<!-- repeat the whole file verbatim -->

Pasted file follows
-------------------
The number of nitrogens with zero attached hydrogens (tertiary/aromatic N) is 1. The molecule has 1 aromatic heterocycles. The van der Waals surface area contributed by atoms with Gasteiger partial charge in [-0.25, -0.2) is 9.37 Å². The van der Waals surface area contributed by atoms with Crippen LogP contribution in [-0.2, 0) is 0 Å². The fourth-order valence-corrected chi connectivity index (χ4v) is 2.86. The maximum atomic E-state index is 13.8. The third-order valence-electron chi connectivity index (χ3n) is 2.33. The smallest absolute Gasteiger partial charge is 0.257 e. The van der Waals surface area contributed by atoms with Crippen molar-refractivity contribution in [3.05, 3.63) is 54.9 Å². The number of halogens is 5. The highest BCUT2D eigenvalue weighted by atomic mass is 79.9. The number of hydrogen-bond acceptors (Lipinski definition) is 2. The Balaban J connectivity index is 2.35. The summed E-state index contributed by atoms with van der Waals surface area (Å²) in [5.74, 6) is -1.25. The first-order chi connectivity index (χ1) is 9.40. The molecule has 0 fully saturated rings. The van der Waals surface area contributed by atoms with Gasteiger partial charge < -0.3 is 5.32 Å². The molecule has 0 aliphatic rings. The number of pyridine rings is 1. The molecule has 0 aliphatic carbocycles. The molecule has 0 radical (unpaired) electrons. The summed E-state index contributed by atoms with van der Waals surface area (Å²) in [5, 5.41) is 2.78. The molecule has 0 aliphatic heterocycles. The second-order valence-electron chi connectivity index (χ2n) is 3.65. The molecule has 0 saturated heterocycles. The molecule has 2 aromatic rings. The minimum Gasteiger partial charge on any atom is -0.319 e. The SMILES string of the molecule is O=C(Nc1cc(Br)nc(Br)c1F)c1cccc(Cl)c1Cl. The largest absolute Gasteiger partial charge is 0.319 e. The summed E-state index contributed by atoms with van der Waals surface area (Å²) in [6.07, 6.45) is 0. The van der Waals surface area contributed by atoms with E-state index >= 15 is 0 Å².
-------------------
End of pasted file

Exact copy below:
The number of nitrogens with zero attached hydrogens (tertiary/aromatic N) is 1. The molecule has 1 aromatic heterocycles. The van der Waals surface area contributed by atoms with Gasteiger partial charge in [-0.25, -0.2) is 9.37 Å². The van der Waals surface area contributed by atoms with Crippen LogP contribution in [-0.2, 0) is 0 Å². The fourth-order valence-corrected chi connectivity index (χ4v) is 2.86. The maximum atomic E-state index is 13.8. The third-order valence-electron chi connectivity index (χ3n) is 2.33. The smallest absolute Gasteiger partial charge is 0.257 e. The van der Waals surface area contributed by atoms with Crippen molar-refractivity contribution in [3.05, 3.63) is 54.9 Å². The number of halogens is 5. The highest BCUT2D eigenvalue weighted by atomic mass is 79.9. The number of hydrogen-bond acceptors (Lipinski definition) is 2. The Balaban J connectivity index is 2.35. The summed E-state index contributed by atoms with van der Waals surface area (Å²) in [5.74, 6) is -1.25. The first-order chi connectivity index (χ1) is 9.40. The molecule has 0 fully saturated rings. The van der Waals surface area contributed by atoms with Gasteiger partial charge < -0.3 is 5.32 Å². The molecule has 0 aliphatic rings. The number of pyridine rings is 1. The molecule has 0 aliphatic carbocycles. The molecule has 0 radical (unpaired) electrons. The summed E-state index contributed by atoms with van der Waals surface area (Å²) in [5, 5.41) is 2.78. The molecule has 0 aliphatic heterocycles. The second-order valence-electron chi connectivity index (χ2n) is 3.65. The molecule has 0 saturated heterocycles. The molecule has 2 aromatic rings. The minimum Gasteiger partial charge on any atom is -0.319 e. The SMILES string of the molecule is O=C(Nc1cc(Br)nc(Br)c1F)c1cccc(Cl)c1Cl. The largest absolute Gasteiger partial charge is 0.319 e. The summed E-state index contributed by atoms with van der Waals surface area (Å²) in [6.07, 6.45) is 0. The van der Waals surface area contributed by atoms with E-state index >= 15 is 0 Å².